China to blast off space projects as nation steps out of COVID-19
By Liu Wei
Tianzhou-5 cargo spacecraft blasts off at Wenchang Spacecraft Launch Site in south China's Hainan Province, November 12, 2022. /CFP
Tianzhou-5 cargo spacecraft blasts off at Wenchang Spacecraft Launch Site in south China's Hainan Province, November 12, 2022. /CFP

Tianzhou-5 cargo spacecraft blasts off at Wenchang Spacecraft Launch Site in south China's Hainan Province, November 12, 2022. /CFP

China is set to push more aerospace endeavors after the construction of its space station, a key milestone at the end of the three-year COVID-19 pandemic that shows the nation is ready to refocus on growth.

The nation plans to launch more than 200 spacecraft with nearly 70 space missions this year, according to a blue paper concluding that last year's achievement and outlining this year's plan published by the China Aerospace Science and Technology Corporation (CASC). The record-breaking plan could move China to further strengthen its capability in space technology innovation and space exploration. 

The ambitious plan indicates China's space projects enters a post-COVID-19 era. The pandemic brought hiccups to some programs and the threat of the virus hampered the communications process and supply chain, Wang Xiaojun, head of the China Academy of Launch Vehicle Technology (CALT) told an international forum in 2021.

With the threat of COVID-19 in the rearview mirror, Chinese scientists also plan to launch two manned missions and one or two cargo spacecraft every year to the China Space Station (CSS), according to China Manned Space Agency on Wednesday. After its construction completed in the end of 2022, the space station entered the phase of application and development this year, which is expected to last more than a decade. The Long March carrier rocket series is also expected to exceed 500 launches cumulatively this year since they began service in 1970.

China's space development leapfrogged in the past decade with the successful assembly of every new spacecraft, said Jiang Xu, who works at the assembly and environmental engineering department of China Academy of Space Technology. "Behind each spacecraft, it's a slew of key technological breakthroughs and more reliable and advanced homegrown components."

CSS in first year operation

Embracing its first-year operation after full construction, the space station will witness multiple missions taking place.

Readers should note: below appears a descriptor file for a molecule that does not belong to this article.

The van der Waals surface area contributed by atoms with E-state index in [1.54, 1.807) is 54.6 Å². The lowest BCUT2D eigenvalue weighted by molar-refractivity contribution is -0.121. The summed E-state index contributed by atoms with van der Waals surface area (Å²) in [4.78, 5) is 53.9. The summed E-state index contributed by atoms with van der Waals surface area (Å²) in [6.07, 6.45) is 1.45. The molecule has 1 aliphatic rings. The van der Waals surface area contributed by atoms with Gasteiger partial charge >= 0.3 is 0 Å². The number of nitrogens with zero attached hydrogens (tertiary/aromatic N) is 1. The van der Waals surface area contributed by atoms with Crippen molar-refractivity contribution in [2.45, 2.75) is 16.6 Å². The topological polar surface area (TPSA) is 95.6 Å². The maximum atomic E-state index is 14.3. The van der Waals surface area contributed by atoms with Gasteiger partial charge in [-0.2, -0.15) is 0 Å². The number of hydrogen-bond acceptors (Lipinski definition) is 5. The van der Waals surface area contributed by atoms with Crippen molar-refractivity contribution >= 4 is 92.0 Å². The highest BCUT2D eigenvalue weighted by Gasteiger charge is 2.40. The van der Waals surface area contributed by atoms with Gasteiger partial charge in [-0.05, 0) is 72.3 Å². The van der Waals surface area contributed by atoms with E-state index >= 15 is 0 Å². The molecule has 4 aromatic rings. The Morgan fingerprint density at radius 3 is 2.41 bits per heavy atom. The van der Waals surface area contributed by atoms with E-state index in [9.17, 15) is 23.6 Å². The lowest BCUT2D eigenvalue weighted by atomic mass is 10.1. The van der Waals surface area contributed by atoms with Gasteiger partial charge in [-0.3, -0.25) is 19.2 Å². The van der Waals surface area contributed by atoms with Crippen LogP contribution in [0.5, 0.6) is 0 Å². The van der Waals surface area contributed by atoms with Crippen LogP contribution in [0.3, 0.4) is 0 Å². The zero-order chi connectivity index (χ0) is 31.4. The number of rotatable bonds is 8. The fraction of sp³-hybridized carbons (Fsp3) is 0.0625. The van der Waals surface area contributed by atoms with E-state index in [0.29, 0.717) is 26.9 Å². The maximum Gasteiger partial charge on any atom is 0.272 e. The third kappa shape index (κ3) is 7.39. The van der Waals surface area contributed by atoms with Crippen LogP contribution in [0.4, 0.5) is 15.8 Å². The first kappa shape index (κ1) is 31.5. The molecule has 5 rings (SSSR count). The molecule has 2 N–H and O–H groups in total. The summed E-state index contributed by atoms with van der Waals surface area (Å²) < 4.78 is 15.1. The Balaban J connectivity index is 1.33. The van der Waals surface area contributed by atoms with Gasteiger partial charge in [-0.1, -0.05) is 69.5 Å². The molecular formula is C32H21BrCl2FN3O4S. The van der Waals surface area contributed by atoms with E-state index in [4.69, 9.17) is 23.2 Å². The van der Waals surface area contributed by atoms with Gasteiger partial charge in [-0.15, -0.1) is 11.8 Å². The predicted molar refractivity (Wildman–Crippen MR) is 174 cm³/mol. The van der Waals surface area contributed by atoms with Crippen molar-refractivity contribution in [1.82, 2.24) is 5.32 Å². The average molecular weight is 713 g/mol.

In May, the Tianzhou-6 cargo spacecraft will be launched to dock at the rear port of the core module of CSS, which forms into a combination of three modules and two spacecraft. The mission will replenish the daily supply, component supply for maintenance, mission payload samples and propellant.

In the same month, the Shenzhou-16 manned mission will be carried out. The spacecraft will dock with the radial port of the core module and the assembly will be a combination of three modules and three spacecraft.

In October, the Shenzhou-17 manned mission is scheduled to blast off and dock at the front port of the core module.

Shenzhou-15 and 16 crews will have multiple spacewalks this year. For the first time, "We will see man and cargo go extravehicular together at the same time," said Jing Zheng, deputy chief commander of CSS general system in an interview with CGTN.

In addition, the two robotic arms attached to the space station will help support payload installation for the first time.

The space station system will not only support the assembly, but also support the ground support system containing a digital CSS and expansion plans as well, according to Jing.

Lunar mission and more deep space effort

China plans to push forward the fourth phase of its lunar exploration project at full throttle including the Chang'e-6, Chang'e-7 and Chang'e-8 missions, according to Wu Weiren, chief designer of China's Lunar Exploration Program. A basic international lunar research station is expected to take shape after the missions.

The blue paper shows China will continue its research and production of new models including the Chang'e-7 and Tianwen-2.

China's heavy rocket development is in the progress too. According to Gu Mingkun, deputy chief of the overall design department at the China Academy of Launch Vehicle Technology, "The heavy rocket project could be approved this year" as key technology research has been completed.

Heavy rockets can carry out diverse missions including high-orbit missions which require powerful thrust, a necessity for large-scale deep space exploration such as construction of the lunar research station, lunar resource development, the construction of the Mars Research Station and manned Mars exploration.

Commercial services

The BeiDou Navigation Satellite System, a global satellite navigation system independently built and operated by China, will strengthen its application in aerospace industry, expanding its value-added services in sectors such as energy and emergency.

Three backup satellites will be deployed in the space to further enhance the reliability of the BeiDou-3 Navigation Satellite System this year. The construction of a new-generation commercial remote-sensing satellite system will be accelerated.

More satellites such as the FY-3F and FY-3G, environmental satellite, new generation observation satellite for ocean color and high-earth-orbit satellite, among others, are on this year's list for launch, expanding its serves for multiple use and a wider public.

In addition, the CASC will boost its commercial launch services, carrying out an array of commercial satellite launches.

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